Rugby World Cup 2019: Wales must 'draw a line' after Howley shock - Dan Biggar
|World Cup - Pool D: Wales v Georgia|
|Venue: City of Toyota Stadium, Toyota City Date: Monday, 23 September Kick-off: 11:15 BST|
|Coverage: Full commentary on every Wales game across BBC Radio Wales and Radio Cymru, BBC Radio 5 Live and Radio 5 Live Sports Extra, plus text updates on the BBC Sport website and app.|
Fly-half Dan Biggar says Wales must try to draw a line under the Rob Howley controversy to keep alive hopes of World Cup success.
Backs coach Howley was sent home from the World Cup over an alleged betting breach.
Former Wales outside half Stephen Jones is flying out to Japan to link up with Warren Gatland's backroom staff as Howley's replacement.
Wales begin their campaign against Georgia on 23 September.
"We have got to draw a line under this and make sure we are prepared for Monday and build from there," said Biggar.
Gatland says he was shocked by the news while Welsh Rugby Union chief executive Martyn Phillips announced there would be an investigation.
Biggar says the players are coping with the situation.
"It's not the ideal situation but what we've done is rolled our sleeves up a little bit and just got on with it," said Biggar.
"It's not different for us as players. I don't think we need a huge amount more galvanising than the prize that is at stake on November 2 (World Cup final).
"That is the main aim of all of us coming here and it still remains the same.
"We know there is going to be a bit more of a circus around with media and things but I'm sure by the time we get up to Toyota and the game kicks-off there will be lots more to talk about.
"Hopefully we can do our speaking on Monday night and leave this sort of stuff behind.
"That has been the main message from management and players alike, making sure you don't lose sight of what's important and at the minute what's important is Georgia."
Biggar admitted though the players had been taken aback by the revelations.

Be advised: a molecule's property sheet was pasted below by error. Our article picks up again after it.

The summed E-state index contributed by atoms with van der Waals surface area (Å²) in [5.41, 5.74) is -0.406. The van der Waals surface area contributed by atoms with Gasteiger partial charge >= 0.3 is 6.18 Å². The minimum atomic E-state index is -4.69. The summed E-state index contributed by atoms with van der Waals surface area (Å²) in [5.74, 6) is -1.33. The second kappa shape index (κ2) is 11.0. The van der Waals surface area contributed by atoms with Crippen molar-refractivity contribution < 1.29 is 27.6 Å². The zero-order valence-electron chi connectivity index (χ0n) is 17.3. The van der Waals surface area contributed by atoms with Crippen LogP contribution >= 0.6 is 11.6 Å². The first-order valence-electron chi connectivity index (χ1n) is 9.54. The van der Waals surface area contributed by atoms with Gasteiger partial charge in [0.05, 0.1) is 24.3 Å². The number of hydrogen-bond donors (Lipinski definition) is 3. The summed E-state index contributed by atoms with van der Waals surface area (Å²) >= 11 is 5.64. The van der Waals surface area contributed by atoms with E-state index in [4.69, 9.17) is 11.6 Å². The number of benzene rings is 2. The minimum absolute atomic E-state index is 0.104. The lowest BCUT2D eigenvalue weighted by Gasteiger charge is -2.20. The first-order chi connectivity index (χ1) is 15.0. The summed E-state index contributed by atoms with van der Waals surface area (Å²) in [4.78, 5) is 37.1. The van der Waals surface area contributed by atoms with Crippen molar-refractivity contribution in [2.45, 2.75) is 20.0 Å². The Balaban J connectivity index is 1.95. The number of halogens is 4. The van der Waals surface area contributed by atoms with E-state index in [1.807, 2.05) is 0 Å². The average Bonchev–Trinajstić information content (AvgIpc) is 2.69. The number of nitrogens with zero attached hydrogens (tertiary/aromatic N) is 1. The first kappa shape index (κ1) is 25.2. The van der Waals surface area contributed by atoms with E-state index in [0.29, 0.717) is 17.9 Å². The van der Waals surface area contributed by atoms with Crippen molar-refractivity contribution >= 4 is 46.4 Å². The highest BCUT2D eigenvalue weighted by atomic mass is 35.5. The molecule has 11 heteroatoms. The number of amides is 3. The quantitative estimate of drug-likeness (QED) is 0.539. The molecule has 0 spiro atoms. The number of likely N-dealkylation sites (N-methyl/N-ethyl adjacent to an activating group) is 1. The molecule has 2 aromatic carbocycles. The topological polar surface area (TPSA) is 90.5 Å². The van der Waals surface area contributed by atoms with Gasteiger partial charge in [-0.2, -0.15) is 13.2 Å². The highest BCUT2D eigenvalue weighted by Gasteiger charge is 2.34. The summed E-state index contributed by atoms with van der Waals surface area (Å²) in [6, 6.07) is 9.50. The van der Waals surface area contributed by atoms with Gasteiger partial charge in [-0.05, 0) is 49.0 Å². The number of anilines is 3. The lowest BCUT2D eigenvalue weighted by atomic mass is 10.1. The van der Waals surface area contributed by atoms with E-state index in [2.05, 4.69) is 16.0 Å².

"The squad were disappointed, especially for people like myself who have only ever had Rob as coach in the set-up and he has given us every single cap we've had," said Biggar.
"It's a huge disappointment really and shock but we are also adults and realise if things like this happen we have just got to get on with it.
"We have got lots of strong characters in the squad and hopefully that will stand us in good stead for the next five or six weeks."
Gatland said Biggar and fellow fly-half Rhys Patchell had stepped up in training with kicking coach Neil Jenkins before Stephen Jones arrived in Japan.
Jones will demand high standards - Davies
Jones has worked with a lot of the Wales backs in his time as Scarlets backs coach and centre Jonathan Davies is hoping he can slot in just before the tournament.
Familiarity is a big thing so hopefully there is a seamless transition," said Davies.
"As senior players we have to work with him and I am sure Steve, as an extremely proud Welshman, is excited for his opportunity to get involved and add to what we are trying to build here as a squad.
"Having played with Steve as well what he carried over to the coaching side was the energy he always had as a player. On the training field he always had that bounce about him.
"He always demands high standards and tactically he wants the boys to play what's in front of them and make sure we make the right decisions.
"There will be a lot of excitement and Steve will give it his best shot I can guarantee that."
Davies said he had a private conversation with Howley before he returned to Wales and says the squad are dealing with the controversy.
"We have had time to process it and if you need to pull in boys at this stage of a World Cup and say you need to buck up your ideas and work harder, they wouldn't be here," said Davies.
"They understand the importance of it already and as a group now it's an added responsibility and challenge for us to keep developing the ground that we have put in the last 18 months and hopefully blossom into a potent back line with the potential that we have."
Meanwhile, Davies says he has shared a room with his brother James after vowing not to before the tournament started with the pair both receiving World Cup caps at the official ceremony.
"Before coming out here I said I wouldn't share a room with him but on the first night I had to because of a mix-up with the rooming list," said Jonathan Davies.
"We've been OK so far. He's enjoying the experience and it was great to see him get his cap because he's worked very hard - like everyone - but it's special to have my brother next to me when receiving my cap."
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